Maestro Riccardo Muti and the musicians of the Chicago Symphony Orchestra had their work cut out for them Thursday evening in a concert that featured three very different and extremely challenging works that, as always, showcased the brilliance of both the composers and their interpreters. And the juxtaposition of these works: the world premiere of Missy Mazzoli’s fascinating “Orpheus Undone,” Gustav Mahler’s exquisitely poetic art songs, “Ruckert-Lieder,” and Anton Bruckner’s “Symphony No. 2” in C Minor” only enhanced their impact.
Mazzoli’s work was composed in 2019 while she was the CSO’s Mead Composer-in-Residence, but its premiere was postponed until now because of the pandemic. The continually sonically surprising 15-minute piece reflects what Mazzoli is quoted as saying grew out of her “interest in portraying aspects of a loss, of grief or joy, that are complicated.” It is designed to capture two moments in a mythic tale: the death of Orpheus’ love, Eurydice, and his decision to follow her into the underworld. But that widely interpreted myth aside, the work could easily stand on its own for its compelling mood shifts and instrumentation. It is a work well worth waiting for, with a rhythmic power that might also make it an ideal score for a ballet.
From the opening clatter of woodblocks and other instruments (with percussionist Cynthia Yeh in top form, as always), and its alluring synchrony with the strings (including the vivid plucking by the bass players), Mazzoli deftly generates wonderfully different moods in her use of the complex interaction of harp, piano, winds and brass. And Muti and his musicians winningly finessed the seamless hybrid nature of this seductive classical-meets-modern work.
Next up was Mahler’s hauntingly beautiful setting of five heart wrenching poems about the many aspects of love, written by the German poet Friedrich Ruckert, and performed by Elina Garanca, the Latvian-born mezzo-soprano making her CSO debut.
Ruckert’s painfully confessional poetry is direct and often devastating, and Garanca sang Mahler’s settings with an understated urgency, directness and passion that steered clear of exaggeration. She used her mellow voice to capture the songs’ shifts from dreaminess, to mournfulness, to resignation and pain. And she subtly captured a sense of the poems’ intimacy, just as the strings brought a muted beauty to the words “I am lost to the world,” and the flute and clarinet signaled the death of love. When it all came to an end, Muti’s balletic lifting of his arms into the air, a position he held for just a few moments in hushed silence, was perfection.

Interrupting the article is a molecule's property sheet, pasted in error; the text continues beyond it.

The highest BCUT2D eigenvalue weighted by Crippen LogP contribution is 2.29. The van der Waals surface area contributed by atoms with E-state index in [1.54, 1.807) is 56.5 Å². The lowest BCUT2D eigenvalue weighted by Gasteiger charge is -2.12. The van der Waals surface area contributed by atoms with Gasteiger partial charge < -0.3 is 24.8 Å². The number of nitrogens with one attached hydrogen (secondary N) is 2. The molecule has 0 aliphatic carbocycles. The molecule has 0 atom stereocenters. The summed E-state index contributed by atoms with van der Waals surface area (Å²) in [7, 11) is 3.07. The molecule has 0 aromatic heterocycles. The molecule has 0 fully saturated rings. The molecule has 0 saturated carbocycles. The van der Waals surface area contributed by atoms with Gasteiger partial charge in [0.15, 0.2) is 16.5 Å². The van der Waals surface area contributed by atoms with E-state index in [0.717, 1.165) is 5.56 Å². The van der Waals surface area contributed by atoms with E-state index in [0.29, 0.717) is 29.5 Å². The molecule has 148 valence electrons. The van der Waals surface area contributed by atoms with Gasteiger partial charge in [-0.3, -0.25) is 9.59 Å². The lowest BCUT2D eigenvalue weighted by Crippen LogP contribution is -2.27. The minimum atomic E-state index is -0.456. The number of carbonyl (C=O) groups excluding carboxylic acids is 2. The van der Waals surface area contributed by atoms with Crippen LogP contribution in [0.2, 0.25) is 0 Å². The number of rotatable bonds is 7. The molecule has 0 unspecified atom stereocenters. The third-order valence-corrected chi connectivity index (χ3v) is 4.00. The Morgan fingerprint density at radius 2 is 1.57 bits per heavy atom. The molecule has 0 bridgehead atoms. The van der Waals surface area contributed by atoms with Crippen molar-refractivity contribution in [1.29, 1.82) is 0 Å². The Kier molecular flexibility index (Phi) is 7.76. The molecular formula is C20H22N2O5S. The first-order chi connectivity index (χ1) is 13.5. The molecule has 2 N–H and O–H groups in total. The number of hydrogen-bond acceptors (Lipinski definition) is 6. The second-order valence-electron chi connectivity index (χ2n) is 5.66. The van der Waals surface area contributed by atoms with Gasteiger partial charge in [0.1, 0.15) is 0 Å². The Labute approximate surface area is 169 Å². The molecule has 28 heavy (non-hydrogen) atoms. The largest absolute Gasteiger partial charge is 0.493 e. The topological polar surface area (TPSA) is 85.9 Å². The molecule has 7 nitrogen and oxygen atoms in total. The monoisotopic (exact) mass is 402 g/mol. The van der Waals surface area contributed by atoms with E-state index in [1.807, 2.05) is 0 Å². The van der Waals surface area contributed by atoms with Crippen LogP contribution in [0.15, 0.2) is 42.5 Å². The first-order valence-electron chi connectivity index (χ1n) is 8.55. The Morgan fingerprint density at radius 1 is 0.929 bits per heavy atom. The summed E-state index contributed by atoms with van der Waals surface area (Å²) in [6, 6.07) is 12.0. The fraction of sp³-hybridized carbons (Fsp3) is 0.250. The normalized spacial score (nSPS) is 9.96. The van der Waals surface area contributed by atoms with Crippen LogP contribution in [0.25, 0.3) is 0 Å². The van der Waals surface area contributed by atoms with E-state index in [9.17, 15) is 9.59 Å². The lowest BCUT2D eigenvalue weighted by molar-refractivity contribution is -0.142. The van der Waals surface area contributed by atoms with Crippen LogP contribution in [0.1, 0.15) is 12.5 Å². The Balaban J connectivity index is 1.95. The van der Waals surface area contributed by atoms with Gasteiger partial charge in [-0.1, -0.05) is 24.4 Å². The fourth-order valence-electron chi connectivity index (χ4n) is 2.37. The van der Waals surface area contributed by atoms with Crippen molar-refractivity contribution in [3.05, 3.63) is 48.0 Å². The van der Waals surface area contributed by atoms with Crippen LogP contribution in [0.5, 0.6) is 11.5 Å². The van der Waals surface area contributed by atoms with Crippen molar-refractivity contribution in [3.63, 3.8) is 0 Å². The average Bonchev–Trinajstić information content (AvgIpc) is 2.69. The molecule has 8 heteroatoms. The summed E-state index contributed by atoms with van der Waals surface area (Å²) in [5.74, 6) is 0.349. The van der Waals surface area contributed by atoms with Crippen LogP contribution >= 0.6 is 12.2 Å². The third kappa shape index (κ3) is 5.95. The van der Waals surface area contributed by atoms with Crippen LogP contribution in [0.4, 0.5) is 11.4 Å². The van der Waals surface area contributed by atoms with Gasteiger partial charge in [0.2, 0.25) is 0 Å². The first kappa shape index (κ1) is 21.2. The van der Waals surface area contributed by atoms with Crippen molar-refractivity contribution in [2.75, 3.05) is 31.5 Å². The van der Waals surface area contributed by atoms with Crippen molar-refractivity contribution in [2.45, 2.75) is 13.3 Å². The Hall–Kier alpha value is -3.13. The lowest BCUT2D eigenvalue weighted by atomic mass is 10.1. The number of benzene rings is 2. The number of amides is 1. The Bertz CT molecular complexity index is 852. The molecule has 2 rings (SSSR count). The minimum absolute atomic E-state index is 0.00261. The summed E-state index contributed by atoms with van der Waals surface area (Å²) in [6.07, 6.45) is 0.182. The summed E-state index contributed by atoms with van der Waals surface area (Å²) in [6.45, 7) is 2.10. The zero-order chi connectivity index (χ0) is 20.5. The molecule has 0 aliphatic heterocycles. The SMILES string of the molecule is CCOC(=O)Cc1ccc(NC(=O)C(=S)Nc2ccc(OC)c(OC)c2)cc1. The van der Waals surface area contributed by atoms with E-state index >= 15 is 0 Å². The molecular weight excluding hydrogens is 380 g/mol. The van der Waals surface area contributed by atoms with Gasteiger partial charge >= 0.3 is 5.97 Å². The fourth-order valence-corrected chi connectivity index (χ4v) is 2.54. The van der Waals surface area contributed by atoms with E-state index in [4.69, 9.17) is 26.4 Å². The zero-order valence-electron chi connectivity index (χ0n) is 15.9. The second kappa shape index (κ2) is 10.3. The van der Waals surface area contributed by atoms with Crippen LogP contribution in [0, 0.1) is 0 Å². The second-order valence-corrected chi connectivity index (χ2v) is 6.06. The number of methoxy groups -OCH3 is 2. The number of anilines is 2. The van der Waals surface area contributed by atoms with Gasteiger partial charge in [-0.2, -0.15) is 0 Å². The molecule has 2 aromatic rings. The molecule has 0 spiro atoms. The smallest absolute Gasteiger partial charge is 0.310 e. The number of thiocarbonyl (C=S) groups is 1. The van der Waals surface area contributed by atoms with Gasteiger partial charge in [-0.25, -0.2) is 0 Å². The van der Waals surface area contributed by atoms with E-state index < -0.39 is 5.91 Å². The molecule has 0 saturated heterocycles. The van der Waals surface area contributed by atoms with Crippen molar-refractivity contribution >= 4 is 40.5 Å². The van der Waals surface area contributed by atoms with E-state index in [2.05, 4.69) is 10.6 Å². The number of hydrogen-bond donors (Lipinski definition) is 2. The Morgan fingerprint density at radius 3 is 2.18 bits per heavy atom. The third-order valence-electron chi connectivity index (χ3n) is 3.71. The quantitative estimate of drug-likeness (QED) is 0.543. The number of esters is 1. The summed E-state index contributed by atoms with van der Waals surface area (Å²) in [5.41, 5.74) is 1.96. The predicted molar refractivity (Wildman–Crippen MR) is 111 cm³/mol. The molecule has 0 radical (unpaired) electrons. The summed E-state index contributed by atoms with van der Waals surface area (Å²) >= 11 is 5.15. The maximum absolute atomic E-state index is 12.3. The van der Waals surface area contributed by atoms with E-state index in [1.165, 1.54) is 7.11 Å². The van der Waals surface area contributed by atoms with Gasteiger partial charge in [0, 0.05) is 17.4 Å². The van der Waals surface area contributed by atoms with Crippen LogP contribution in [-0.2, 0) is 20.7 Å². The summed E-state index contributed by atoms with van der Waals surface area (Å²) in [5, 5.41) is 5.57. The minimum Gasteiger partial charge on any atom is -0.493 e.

The concert’s second half was devoted to Bruckner’s symphony, performed in the 1877 “revised version” being used by Muti. I confess that Bruckner has never been a personal favorite, but I began to rethink that when conductor Herbert Blomstadt led the CSO in the composer’s “Symphony No. 4” in early March. And Muti’s richly galvanizing approach to the composer’s “Symphony No. 2” sealed the deal.
A true musical conversion took hold, from the pounding of the timpani by David Herbert, to the singing quality of the winds, to the honeyed sound of the horns, to the plucking of the violins, and from a lyrical dance theme to unpredictable violent storms. The sudden shifts of mood were at once unexpected, exciting and ideally connected. All in all, a true awakening.
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This concert will be repeated Tuesday at 7:30 p.m.
The Symphony Ball concert at 6:30 p.m. on Saturday evening (April 2), will feature Rossini’s “Overture to William Tell”, Liszt’s symphonic poem, “Les preludes,” and a reprise of Mahler’s “Ruckert-Lieder.” For tickets visit cso.org or call (312) 294-3000.
Next up with Muti and the CSO (on April 7, 8, 9 and 12) will be Richard Strauss’ “Symphonic Interlude No. 2” from “Intermezzo,” Robert Schumann’s “Symphony No. 4,” and Benjamin Britten’s “Piano Concerto,” with soloist Leif Ove Andsnes.
Follow Hedy Weiss on Twitter: @HedyWeissCritic